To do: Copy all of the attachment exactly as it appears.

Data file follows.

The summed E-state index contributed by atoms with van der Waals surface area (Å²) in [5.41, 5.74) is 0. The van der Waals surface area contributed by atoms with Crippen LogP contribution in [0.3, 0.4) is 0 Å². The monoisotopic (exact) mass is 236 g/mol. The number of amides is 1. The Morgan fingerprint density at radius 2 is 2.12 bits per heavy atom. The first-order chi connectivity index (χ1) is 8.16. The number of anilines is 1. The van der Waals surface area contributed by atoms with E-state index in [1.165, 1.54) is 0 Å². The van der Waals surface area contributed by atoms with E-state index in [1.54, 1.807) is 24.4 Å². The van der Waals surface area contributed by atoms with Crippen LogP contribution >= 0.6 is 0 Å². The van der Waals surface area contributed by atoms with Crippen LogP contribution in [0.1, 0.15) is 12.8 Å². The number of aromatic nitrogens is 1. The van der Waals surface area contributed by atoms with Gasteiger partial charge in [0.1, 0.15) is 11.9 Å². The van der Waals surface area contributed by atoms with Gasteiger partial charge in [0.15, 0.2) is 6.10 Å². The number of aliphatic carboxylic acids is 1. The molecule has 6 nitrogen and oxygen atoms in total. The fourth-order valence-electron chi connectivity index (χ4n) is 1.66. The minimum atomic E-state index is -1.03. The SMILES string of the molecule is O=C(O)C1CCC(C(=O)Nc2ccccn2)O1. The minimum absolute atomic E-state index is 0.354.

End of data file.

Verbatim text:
The summed E-state index contributed by atoms with van der Waals surface area (Å²) in [5.41, 5.74) is 0. The van der Waals surface area contributed by atoms with Crippen LogP contribution in [0.3, 0.4) is 0 Å². The monoisotopic (exact) mass is 236 g/mol. The number of amides is 1. The Morgan fingerprint density at radius 2 is 2.12 bits per heavy atom. The first-order chi connectivity index (χ1) is 8.16. The number of anilines is 1. The van der Waals surface area contributed by atoms with E-state index in [1.165, 1.54) is 0 Å². The van der Waals surface area contributed by atoms with E-state index in [1.54, 1.807) is 24.4 Å². The van der Waals surface area contributed by atoms with Crippen LogP contribution >= 0.6 is 0 Å². The van der Waals surface area contributed by atoms with Crippen LogP contribution in [0.1, 0.15) is 12.8 Å². The number of aromatic nitrogens is 1. The van der Waals surface area contributed by atoms with Gasteiger partial charge in [0.1, 0.15) is 11.9 Å². The van der Waals surface area contributed by atoms with Gasteiger partial charge in [0.15, 0.2) is 6.10 Å². The number of aliphatic carboxylic acids is 1. The molecule has 6 nitrogen and oxygen atoms in total. The fourth-order valence-electron chi connectivity index (χ4n) is 1.66. The minimum atomic E-state index is -1.03. The SMILES string of the molecule is O=C(O)C1CCC(C(=O)Nc2ccccn2)O1. The minimum absolute atomic E-state index is 0.354.